The Sibling Police [Thanks for Being There]


“Isn’t it kind of scary that people you don’t know read your blog?”

This question always comes from people who don’t write.

I thought I would be a writer when I was two years old. I’m not even exaggerating. I remember one day in the apartment before we’d moved to our house, and I wanted to write a letter. I didn’t know how to spell anything, so I ran out to the living room and asked my mother how to spell “Dear Gramma.” I wrote letter after letter of the same sentences: “Dear Gramma, I love you and God loves you too. Love, Catherine.” A little redundant, huh? But that’s the day I remember thinking something along the lines of I want to write books because books were some of my best friends. (Don’t get me wrong, I was extremely social. Don’t imagine me all reclusive and lonely in a diaper.)

It’s because I’ve always hoped to write that I’m not too worried about others reading my work. It’s a natural result of writing. It’s what we all hope will happen one day.

I am not worried about people I don’t know reading my blog. I’m worried about people I love reading it.

I was thinking of writing a post about my selfishness and my strivings for graciousness and self-sacrifice and gratitude. And then I imagined my brothers and sister reading it, and all the hubbub that would’ve caused: “Um, excuse me, but didn’t you just write about being more giving? I could really use xyz right now…” And then I laughed because I realized I don’t want anyone keeping tabs on my soul-work but me. I guess God can be in on it, but even that’s a little dicey sometimes (I half-kid).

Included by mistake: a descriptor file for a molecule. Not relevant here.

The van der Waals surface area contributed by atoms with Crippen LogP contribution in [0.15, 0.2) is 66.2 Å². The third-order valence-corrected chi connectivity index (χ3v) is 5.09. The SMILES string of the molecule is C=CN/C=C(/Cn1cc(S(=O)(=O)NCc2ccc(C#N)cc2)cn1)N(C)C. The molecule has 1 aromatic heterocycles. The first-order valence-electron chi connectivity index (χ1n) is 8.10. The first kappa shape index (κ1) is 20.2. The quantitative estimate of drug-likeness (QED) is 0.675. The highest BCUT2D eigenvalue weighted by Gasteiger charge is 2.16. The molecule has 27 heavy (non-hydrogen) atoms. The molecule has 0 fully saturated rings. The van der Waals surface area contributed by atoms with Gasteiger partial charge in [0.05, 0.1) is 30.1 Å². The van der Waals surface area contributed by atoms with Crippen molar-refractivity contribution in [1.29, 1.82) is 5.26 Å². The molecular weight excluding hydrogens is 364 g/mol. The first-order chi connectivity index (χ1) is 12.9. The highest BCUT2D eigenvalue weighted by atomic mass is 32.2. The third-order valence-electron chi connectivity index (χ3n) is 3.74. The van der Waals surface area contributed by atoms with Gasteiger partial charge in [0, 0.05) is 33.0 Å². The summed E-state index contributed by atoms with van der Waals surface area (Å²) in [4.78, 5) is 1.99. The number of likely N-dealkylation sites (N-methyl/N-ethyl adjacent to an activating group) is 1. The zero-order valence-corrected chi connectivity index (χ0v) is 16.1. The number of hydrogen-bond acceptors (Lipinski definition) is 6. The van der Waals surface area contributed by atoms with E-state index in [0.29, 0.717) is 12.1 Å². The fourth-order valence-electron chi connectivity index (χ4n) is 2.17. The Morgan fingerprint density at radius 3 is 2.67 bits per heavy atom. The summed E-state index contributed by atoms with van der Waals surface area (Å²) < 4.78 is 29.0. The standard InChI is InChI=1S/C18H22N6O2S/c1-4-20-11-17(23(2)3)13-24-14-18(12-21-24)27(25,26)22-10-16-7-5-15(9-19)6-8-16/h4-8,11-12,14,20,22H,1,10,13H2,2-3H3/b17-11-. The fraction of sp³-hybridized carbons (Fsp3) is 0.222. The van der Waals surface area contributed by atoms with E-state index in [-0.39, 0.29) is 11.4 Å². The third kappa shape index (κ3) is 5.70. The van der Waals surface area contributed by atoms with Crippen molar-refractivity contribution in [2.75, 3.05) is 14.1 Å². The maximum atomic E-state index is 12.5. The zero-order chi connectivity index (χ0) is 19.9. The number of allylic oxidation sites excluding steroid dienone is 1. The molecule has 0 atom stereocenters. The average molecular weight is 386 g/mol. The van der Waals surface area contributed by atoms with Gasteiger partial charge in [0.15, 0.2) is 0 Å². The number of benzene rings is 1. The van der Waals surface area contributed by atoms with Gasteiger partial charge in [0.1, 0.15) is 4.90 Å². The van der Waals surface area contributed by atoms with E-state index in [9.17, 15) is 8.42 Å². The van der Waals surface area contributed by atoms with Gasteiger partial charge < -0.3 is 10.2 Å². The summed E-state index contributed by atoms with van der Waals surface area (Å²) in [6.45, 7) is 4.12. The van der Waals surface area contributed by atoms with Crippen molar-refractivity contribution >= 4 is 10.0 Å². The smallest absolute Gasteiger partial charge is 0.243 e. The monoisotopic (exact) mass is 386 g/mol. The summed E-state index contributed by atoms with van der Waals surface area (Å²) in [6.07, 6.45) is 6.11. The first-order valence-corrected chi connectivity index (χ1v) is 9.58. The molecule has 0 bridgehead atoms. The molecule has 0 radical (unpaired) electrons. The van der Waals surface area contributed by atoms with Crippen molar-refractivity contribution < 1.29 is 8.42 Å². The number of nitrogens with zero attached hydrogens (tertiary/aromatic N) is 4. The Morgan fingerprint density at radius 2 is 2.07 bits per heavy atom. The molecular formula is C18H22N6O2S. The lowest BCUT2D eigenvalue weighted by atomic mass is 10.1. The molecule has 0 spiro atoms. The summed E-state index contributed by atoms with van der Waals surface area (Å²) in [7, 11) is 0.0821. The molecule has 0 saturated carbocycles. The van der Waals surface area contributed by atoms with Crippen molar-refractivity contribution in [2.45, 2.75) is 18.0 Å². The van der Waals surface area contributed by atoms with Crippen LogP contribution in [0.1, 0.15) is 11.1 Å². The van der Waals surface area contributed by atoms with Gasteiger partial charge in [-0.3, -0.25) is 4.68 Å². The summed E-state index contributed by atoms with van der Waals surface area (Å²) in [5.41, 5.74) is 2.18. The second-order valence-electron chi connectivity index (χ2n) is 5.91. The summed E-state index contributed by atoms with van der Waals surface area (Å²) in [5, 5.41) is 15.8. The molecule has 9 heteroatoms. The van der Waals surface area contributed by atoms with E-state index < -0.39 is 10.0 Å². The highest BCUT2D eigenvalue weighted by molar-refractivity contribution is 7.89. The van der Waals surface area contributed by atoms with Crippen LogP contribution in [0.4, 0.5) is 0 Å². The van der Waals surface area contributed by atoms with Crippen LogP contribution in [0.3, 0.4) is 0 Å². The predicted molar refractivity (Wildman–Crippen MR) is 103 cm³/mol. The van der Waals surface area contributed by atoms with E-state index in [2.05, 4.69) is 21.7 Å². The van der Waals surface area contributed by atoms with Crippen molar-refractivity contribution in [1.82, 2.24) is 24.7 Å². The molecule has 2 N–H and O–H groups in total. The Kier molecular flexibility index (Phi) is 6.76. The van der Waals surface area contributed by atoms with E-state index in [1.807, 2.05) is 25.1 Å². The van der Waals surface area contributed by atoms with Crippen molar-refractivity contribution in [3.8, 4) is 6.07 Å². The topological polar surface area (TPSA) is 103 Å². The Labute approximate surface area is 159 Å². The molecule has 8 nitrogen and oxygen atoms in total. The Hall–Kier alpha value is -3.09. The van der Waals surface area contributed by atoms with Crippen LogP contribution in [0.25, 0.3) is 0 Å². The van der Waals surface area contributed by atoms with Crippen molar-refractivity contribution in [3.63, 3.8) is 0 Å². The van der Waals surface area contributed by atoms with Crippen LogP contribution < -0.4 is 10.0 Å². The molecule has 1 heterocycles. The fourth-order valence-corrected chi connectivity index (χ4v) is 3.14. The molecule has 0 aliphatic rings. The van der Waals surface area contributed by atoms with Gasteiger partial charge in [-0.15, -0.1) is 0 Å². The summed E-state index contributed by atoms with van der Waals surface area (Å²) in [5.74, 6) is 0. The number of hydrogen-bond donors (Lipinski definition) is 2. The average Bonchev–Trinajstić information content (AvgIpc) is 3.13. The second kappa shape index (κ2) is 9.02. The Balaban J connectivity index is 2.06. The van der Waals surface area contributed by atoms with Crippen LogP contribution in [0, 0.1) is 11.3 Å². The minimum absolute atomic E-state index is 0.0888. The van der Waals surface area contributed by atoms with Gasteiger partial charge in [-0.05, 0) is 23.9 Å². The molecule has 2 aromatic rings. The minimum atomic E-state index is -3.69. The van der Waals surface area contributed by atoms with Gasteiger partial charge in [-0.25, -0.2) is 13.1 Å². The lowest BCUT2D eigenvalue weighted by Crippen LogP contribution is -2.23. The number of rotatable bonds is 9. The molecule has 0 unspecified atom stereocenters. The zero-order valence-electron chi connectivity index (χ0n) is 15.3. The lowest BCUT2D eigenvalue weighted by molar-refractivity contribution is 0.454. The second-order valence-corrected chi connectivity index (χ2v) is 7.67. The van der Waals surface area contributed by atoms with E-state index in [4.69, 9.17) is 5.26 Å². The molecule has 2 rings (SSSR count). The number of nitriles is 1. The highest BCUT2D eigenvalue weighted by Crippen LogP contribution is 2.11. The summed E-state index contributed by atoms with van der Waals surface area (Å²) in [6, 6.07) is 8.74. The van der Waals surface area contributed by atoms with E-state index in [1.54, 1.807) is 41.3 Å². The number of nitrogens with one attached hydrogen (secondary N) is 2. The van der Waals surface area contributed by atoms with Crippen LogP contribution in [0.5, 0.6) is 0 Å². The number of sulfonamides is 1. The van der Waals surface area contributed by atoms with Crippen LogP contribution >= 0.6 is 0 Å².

The idea of “live and let live” has never crossed my family’s mind, at least not my siblings and me. My parents are much better at stepping back and watching us screw up (not in a ‘haha!’ way, just a good, healthy, you-are-adults-now way). The four of us, on the other hand, are constantly giving our two or three or four cents-worth and then raging when our obviously-correct advice goes unheeded. I am by far the worst culprit, but the other three are fast at my heels.

It isn’t my words that make me feel vulnerable, it’s the implications those words have on my life that make me (and any writer) easier to critique.

That’s the trade-off, though. To hold everything inside because someone might discover I’m not nearly as good at doing what I strive to do as I am at claiming the coffee as “mine!” and the bathroom as “mine!” and the warmest winter coat in the house as “mine!”. This is not an option.

So when people ask me if I’m nervous about strangers reading my blog, I’ll just smile and say, “I’m honored when strangers read my blog. I’m terrified when people I know read it.”

Note to the Siblings: I am NOT working on graciousness today, FYI.

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